• A new approach to guild achievements — make them ones that guild members need to work on together for things non-instance and non-raid related. Maybe add some more weekly achievements, consider adding things like community service guild achievements (pick up paper in the park, sweep the streets of a sector in Stormwind, repair the roof of the Keep, all members of certain classes in the guild do things like mages conduct a free portal activity in the square or hunters gather X amount of meat for the King, or tailors create X number of pieces of clothing for the orphans, etc.)
  • Make the rewards for achievements actually mean something — yes, I think this should involve reinstatement of guild perks. Bring back cauldrons, mass rez, guild summoning, significant gold for the guild bank, more guild-earned gear and mounts and pets, whatever.
  • Set up some kind of system whereby small guilds are not penalized — maybe a series of categories by size, and the achievements are pegged to that in terms of the scale of effort needed. Something I have mentioned before — and I still think is a good idea — is allowing guilds to belong to consortiums, loose organizations of guilds where the members cooperate in activities (maybe even have their own consortium chat channel) but retain their individual identities and memberships.

These are suggestions I have not totally thought through, and there may be reasons they are not feasible, but the point is I would like to see Blizz  come up with creative ways to strengthen the role of guilds in the game.

WoW’s major attraction when it started was that it was a social game, and I would like the next expansion to start to reverse the solo trend and return us at least a little to the game’s roots.

Because v-friends are friends, too. Even when they accidentally pull the boss.

About Fiannor
I have a day job but escape by playing WoW. I love playing a hunter, and my Lake Wobegonian goal is to become "above average" at it.

6 Responses to Of guilds and friendships

  1. Marathal says:

    Yes yes, so much all of that.

    Years ago? Wow, I’ve been playing this for a long time. Years ago I worked out the ultimate guild structure. It involved 10 people. It could be further exploited if those 10 had an army of Alts each with their own 10 person guild. They could quickly max out dungeon rewards with two 5 man groups, and by just downing 1 raid boss a week. Quest and leveling perks were minor in the grand scheme. I forget what the number was, but at the time it would have been a tidy sum of gold.

    To me, one of the greatest times as a guild function was getting Crittergeddon. Watching dozens of people destroying the plateau near Thunderbluff to get those final few thousand. Lol. Good times, much laughing.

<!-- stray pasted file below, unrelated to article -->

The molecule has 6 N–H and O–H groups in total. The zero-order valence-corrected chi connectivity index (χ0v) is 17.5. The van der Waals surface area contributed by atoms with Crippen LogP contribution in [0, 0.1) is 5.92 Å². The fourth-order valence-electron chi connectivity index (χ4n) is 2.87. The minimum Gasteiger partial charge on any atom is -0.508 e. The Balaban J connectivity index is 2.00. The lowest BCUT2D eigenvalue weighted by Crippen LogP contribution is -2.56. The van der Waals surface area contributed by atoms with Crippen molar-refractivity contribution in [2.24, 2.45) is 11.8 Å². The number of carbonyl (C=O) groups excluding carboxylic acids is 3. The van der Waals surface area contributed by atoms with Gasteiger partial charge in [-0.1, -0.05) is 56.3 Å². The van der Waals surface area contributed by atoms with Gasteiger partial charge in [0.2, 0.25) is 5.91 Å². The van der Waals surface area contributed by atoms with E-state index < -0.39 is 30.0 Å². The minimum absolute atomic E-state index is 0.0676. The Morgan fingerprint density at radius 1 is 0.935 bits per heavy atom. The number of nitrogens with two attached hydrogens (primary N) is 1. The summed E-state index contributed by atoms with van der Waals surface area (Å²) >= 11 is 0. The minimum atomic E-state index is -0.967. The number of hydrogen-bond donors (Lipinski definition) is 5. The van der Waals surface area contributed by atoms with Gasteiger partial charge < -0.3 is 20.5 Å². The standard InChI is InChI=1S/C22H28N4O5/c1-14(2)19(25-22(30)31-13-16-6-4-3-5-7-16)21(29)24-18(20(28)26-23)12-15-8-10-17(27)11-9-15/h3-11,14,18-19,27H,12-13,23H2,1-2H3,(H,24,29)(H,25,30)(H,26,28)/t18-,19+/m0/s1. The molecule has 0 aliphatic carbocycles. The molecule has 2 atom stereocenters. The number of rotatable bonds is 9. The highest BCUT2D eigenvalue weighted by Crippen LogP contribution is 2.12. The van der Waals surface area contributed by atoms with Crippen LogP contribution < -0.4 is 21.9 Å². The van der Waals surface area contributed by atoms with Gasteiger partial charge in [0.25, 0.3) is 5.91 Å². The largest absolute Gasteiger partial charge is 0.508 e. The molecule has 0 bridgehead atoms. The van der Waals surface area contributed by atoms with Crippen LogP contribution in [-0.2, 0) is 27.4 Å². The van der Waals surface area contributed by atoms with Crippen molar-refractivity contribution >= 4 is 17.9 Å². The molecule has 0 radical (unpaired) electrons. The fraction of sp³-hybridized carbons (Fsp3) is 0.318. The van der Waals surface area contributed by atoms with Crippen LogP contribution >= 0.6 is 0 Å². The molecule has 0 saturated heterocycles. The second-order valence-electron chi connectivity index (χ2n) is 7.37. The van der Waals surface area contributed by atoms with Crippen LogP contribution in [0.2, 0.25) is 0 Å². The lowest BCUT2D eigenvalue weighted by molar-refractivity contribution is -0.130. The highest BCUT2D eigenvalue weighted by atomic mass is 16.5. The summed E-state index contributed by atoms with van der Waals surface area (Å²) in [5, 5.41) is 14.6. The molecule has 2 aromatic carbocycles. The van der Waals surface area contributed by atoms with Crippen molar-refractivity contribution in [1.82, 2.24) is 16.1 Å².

• Fiannor says:

      Yeah, when I think back on some of my favorite times in the game, nearly all of them involve some shared activity, some social group accomplishing something together. And the thing is, on every scale I have ever been measured on, I am an extreme introvert! Yet I derive most of my satisfaction in this game from social interaction. That should tell Blizz something about the importance of the game’s social structures, and I really hope they devote some resources to beefing them up in the near future.

      • Marathal says:

        Sadly I think they are trying to push it more into competitive eSports. Less large group organization, more 5 player group content on ever increasing difficulty with a time limit.

  2. Guilds and even “sister” guilds, a connect with another group would be helpful. I think guild perks are very important. The thing is: we call all imagine it — you and I may think of different solutions but the idea is solid enough that we can, indeed, imagine it; so it must be done.

  3. demonnick001 says:

    Very good points. I too play this game for the social aspect, and to me the guild system is the very core of this. I wish they would put in some worthwhile rewards for guilds, but I don’t really have any ideas to contribute at this time.

    I love the idea of guilds belonging to a larger consortium, and my guild has actually done this in a round about way by using an addon called Greenwall. Greenwall basically allows you to join multiple gchat channels into one, so people in sister guilds can communicate with one another. Still I would like to see Blizzard adopt something more official, but hey, the technology is possible.